In this lesson, I am going to take one area of the neck and a II V I in G major and then I will show you how to start making your own chord solo licks with a few voicings that you probably already know.

Get the PDF here: Chord Solos – How To Get Started The Easy Way

Autumn Leaves – How To Use Drop 2 For An Easy Chord Melody

This video is on a chord melody arrangement of Autumn Leaves.You will learn how it is constructed. And give you different options in terms of Jazz chords and reharmonizations that you can use in your own jazz guitar chord melody arrangements

One of the things that I learned the most from when it comes to harmony and comping was harmonizing melodies, so making chord melody arrangements. When I was starting out I harmonized everything I could. That taught me so much about how to comp with more melody and play chords under a theme.

In this video, I am going to show you an arrangement of Autumn Leaves that uses drop2 voicings and you can use this as a solo arrangement but it also works great if you are playing in a band. I am also going to add some extra tricks to give you a way to add some color to your own songs.

Get the PDF here: Autumn Leaves – Chord Melody with Drop2

3 Things You Need To Know For Chord Melody

Chord Melody is Melody with Chords, so you take a melody and then you add chords to it. This is a way to play both harmony and melody of a song and you can do a lot of different things with chord melody arrangements and really add a beautiful another dimension to the song you are playing, making it a solo performance.

This video is taking a look at some important aspects of playing and making chord melody arrangements. Focusing on some different things that most people forget to consider.

Get the PDF here: 3 Things You Need To Know For Chord Melody

Chord Solo – How To Make Melodies And Find Chords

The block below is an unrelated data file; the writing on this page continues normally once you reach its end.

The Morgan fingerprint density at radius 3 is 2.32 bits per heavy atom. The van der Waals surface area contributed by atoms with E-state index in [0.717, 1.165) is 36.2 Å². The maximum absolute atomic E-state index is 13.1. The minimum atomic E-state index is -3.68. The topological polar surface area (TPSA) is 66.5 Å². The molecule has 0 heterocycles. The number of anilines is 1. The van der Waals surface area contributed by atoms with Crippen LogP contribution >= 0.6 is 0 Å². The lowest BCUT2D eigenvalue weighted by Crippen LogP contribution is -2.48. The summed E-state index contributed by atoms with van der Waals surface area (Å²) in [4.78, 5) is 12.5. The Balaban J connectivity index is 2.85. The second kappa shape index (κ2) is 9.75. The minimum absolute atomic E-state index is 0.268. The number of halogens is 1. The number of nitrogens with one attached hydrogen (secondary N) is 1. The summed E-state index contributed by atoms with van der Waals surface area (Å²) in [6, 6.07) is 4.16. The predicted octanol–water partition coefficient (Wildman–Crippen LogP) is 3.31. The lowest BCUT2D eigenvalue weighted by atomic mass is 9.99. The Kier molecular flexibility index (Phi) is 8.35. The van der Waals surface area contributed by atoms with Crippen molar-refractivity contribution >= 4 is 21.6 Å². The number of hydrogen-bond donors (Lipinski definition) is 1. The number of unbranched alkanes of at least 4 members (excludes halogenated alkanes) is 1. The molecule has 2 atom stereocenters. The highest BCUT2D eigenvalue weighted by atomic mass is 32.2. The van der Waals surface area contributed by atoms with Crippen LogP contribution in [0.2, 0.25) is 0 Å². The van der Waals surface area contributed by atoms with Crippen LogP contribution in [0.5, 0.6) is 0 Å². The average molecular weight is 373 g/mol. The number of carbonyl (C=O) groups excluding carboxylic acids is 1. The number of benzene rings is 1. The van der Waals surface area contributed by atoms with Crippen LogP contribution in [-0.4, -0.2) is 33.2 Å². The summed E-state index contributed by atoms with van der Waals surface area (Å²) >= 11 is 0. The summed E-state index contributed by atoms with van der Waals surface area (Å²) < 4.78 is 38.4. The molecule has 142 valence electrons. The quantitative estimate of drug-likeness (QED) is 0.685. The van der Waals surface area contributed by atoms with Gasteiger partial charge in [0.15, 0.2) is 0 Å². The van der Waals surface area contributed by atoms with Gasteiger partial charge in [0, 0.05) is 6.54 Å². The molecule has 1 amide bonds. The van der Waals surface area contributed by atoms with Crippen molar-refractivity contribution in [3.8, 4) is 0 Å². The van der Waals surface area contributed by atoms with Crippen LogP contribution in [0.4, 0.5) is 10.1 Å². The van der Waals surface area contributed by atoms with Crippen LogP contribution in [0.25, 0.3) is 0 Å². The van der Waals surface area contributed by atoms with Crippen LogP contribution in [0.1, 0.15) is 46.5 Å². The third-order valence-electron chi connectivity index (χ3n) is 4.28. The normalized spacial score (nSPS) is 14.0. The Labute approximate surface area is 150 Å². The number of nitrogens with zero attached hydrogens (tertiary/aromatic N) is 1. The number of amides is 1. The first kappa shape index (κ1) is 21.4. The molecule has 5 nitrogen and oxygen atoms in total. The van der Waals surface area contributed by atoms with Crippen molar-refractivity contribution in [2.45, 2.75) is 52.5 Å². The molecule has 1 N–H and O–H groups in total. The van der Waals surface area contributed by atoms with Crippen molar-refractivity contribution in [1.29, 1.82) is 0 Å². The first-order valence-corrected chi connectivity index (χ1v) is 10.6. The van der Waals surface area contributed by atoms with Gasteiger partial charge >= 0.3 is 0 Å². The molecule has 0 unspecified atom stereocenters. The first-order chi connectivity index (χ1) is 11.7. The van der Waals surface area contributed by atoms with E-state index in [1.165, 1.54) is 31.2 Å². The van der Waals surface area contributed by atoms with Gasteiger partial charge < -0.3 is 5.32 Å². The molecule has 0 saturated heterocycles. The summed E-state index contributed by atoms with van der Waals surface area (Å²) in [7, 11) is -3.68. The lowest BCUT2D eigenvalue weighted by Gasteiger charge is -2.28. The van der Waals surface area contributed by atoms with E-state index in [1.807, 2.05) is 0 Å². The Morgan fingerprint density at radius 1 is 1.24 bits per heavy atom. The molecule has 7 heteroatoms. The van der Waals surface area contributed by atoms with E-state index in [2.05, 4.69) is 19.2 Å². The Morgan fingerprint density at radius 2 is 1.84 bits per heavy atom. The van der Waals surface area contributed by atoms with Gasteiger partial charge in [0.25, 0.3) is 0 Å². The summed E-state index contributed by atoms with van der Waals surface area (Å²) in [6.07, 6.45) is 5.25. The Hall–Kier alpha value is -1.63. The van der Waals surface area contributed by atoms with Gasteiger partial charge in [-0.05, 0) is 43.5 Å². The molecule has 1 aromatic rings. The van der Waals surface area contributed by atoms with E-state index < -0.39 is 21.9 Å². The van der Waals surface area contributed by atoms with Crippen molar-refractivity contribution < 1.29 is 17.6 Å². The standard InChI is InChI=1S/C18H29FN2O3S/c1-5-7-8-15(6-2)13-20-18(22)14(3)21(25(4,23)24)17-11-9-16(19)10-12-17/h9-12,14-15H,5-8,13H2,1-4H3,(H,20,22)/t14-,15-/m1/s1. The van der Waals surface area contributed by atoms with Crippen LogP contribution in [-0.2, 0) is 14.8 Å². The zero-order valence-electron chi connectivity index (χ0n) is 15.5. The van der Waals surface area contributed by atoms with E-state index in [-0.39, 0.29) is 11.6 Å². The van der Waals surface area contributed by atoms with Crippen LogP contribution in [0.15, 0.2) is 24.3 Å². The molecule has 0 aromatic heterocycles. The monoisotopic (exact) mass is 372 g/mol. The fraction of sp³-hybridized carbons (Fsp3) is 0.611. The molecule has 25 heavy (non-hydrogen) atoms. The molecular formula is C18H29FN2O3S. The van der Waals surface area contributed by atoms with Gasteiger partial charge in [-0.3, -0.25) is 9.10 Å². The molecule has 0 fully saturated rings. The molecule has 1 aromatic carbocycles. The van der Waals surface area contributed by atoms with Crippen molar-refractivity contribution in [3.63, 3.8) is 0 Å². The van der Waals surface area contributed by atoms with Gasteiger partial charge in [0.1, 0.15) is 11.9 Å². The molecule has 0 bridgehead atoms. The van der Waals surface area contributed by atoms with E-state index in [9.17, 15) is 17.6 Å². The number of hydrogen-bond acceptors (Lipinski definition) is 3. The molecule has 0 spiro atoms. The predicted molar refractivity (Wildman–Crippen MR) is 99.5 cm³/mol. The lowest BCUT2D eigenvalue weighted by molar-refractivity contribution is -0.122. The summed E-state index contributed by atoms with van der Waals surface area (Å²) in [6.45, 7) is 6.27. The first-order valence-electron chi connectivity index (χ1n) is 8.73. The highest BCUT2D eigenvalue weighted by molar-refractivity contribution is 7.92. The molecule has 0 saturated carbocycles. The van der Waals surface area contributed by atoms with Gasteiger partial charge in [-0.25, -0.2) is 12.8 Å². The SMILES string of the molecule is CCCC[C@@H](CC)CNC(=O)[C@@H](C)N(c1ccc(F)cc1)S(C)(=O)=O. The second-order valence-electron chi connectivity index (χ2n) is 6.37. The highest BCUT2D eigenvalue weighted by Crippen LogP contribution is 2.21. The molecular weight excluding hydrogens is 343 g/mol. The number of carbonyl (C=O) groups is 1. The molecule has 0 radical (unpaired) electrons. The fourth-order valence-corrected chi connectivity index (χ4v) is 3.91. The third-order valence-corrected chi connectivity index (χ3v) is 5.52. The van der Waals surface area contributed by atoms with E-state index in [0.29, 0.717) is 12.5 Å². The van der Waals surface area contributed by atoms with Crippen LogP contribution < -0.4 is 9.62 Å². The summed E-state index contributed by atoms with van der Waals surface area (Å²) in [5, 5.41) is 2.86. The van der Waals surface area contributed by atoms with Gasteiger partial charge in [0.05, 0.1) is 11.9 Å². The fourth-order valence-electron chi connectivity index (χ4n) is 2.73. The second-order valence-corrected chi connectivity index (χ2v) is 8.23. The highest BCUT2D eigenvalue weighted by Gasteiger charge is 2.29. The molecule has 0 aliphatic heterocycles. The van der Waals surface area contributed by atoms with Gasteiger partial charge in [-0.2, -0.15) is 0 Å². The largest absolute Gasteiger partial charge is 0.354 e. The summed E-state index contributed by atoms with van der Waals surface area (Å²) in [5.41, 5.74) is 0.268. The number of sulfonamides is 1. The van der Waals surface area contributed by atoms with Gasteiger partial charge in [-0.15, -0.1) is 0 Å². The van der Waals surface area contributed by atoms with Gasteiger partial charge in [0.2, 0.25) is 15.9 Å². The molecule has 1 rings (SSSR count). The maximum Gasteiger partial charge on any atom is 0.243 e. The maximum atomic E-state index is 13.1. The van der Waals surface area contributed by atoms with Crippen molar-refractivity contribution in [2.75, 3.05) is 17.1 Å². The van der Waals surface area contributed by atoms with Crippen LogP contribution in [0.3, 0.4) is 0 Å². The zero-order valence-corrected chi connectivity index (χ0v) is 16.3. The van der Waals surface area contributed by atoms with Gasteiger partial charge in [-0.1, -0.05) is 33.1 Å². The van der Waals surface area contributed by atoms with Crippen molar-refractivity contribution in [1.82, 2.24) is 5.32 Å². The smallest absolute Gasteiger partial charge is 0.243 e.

How Do you play chord solos? It is something we hear people do all the time on our favorite Jazz Guitar records by Wes, Joe Pass or George Benson. But it seems really complicated to play a Jazz guitar Chord Solo.

In this video, I am going to give you an example of an Easy Chord solo and then I am going to talk about how you can practice making your own solos. Another thing that you don’t want to miss is how working on this type of playing is something that can really boost your single-note solos.

Get the PDF here: Chord Solo – How To Make Melodies And Find Chords

Best exercise for jazz guitar chord solos! – Brain and fingers!

Chord solos have been a part of the Jazz Guitar skill set since the ’50s and ’60s when players like Joe Pass and Wes Montgomery used it in their music. A Chord solo is a harmonized melody line, so you don’t only improvise a melody, you also harmonize it by adding chords to it.

This might seem a little scary to start working on, but if what you want to work on is harmonizing melodies. One of the simplest melodies you can harmonize is a scale, so in this lesson, I will take an F major scale and show you how you can harmonize it with both some chords and some progressions.